From Bob Berwyn here:
By Bob Berwyn
SUMMIT COUNTY — A federal judge in California this week ruled that the U.S. Forest Service can’t simply drop a post-decision appeals process for logging, forest health and other projects approved under a categorical exclusions, which is a streamlined approval process for smaller projects. In those decisions, the appeals process is replaced with a pre-decisional objection period, which enables people to raise concerns before the final decision is made. Read the decision here (PDF on Scribd.com) or at the end of the post.
That means citizens or stakeholder groups across the country once again have the right to challenge certain Forest Service projects after the final decision has been made by a district- or forest-level official.
The agency has often used the categorical exclusion process in recent years to gain speedy approval for projects relating to the pine beetle epidemic. While many of the projects aren’t controversial, some have been.
Absent a formal administrative appeals process — which involves review by forest officials higher up the chain of command — citizens and environmental groups must go directly to court to challenge a project.
In some regions, the agency has done a good job of involving stakeholders in the process early to help shape decisions that have community support. But that’s not the case all over the country, and having the opportunity to appeal enables people to challenge bad decisions without the expense of going to court.
On the other hand, environmental groups have sometimes abused the appeals process to obstruct and delay projects. Those tactics led frustrated Forest Service officials to look for shortcuts. But fundamentally, appeals have always helped ensure that citizens have some recourse to challenge the agency when it comes to what are often irrevocable commitments of public resources.
In his decision, U.S. District Court Judge Lawrence O’Neill also ruled that the agency must give adequate notice for its decisions on categorical exclusion projects, as well as provide the public with an opportunity to comment.
The ruling, issued by a U.S. District Court in California, is a skirmish in the long-running regulatory and legal battle over the Forest Service’s desire to cut red tape, sometimes at the expense of public involvement and adequate environmental review.
The Forest Service fired the first salvo when it tried to eliminate administrative appeals altogether in an attempt to speed up approvals for projects. In response, Congress in 1992 passed the Forest Service Decision-making and Appeals Reform Act.
“Congress said, we want to ensure that you’ve heard all the voices … and that you use the appeal process to repair your mistakes,” said Forest Service Employees for Environmental Ethics director Andy Stahl, explaining that he lobbied for the appeals reform act.
That law states very clearly that the Forest Service must include an appeals process for any decision or project that implements a forest plan.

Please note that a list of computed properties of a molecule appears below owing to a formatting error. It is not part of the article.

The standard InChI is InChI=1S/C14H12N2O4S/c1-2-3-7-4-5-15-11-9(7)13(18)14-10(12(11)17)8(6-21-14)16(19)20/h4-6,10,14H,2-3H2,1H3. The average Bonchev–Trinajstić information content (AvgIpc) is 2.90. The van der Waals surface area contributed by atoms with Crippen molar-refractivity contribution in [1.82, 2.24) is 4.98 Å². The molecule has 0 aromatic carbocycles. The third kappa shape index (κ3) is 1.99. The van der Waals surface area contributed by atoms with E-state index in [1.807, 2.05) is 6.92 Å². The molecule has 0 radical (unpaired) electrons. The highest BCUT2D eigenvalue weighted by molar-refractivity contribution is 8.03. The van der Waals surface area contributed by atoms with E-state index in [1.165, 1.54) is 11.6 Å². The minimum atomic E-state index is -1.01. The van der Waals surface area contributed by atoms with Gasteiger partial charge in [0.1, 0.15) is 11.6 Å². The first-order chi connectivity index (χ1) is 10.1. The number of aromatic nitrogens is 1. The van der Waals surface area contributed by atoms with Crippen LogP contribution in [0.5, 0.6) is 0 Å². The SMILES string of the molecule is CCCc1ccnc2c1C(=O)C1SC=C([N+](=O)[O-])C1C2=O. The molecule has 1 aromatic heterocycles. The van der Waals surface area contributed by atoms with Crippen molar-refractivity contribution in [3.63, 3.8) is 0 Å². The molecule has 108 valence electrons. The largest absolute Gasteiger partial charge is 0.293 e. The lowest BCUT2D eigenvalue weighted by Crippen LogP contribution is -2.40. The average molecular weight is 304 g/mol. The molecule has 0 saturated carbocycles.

Stahl said appeals help make the Forest Service decision-making process accessible to the general public, giving citizens a chance to influence decisions without having to hire a lawyer if they think a project has some fundamental flaws. And based on the agency’s track record of losing appeals and court cases, that happens as often as not.
In the bigger picture, Congress just recently passed a law that eliminates appeals for all decisions approved under Environmental Assessments and Environmental Impact Statements, instead replacing those appeals with pre-decisional objection periods.
Here’s the link to the decision (thanks, Bob!)
Sharon’s note : I’m not sure what Andy means by “losing appeals and court cases” and “that happens often as not.” How does that fit in with the concept of “appeals are just a higher level review and often just restamp the decision”? (Not that Andy said the latter, but I think someone has on this blog.) I don’t think that quantitatively appeals are 50/50 affirm/ remand nor are court cases 50/50 (although I don’t have the numbers at my fingertips). Andy- did I miss something or was I excessively quantitative in interpreting “as often as not” as 50/50?
For our mutual education and information on this subject, I propose we each pick a district and look at which actual CE’s are in progress to get a picture of how many of them actually deal with timber harvest compared to other kinds of actions, which are “implementing the forest plan”; so I picked Trabuco Ranger District (the name just came to me) and here’s a link to the current SOPA (schedule of proposed actions).
I found a decision expected in April (maybe not anymore?) :
“The Descanso Ranger District proposes to authorize reissuance of a special use permit for maintaining a club for use by the San Diego Chapter of the Sierra Club, located in the Laguna Mountain Recreation Area. ”
Or this one right below it, fortunately already completed:
“Eradicate with herbicide invasive Spanish Broom along the roadway to improve visibility, clear the roadway for vehicle passage and reduce fire risk.”
Adding notice, comment and appeal to CE’s seems like a great thing for the public, but it seems to me that given the kinds of CEs that are out there, reasonable people could disagree about the value added compared to the taxpayer expense.
I invite you to “pick a district” check out the SOPA, and see what you find.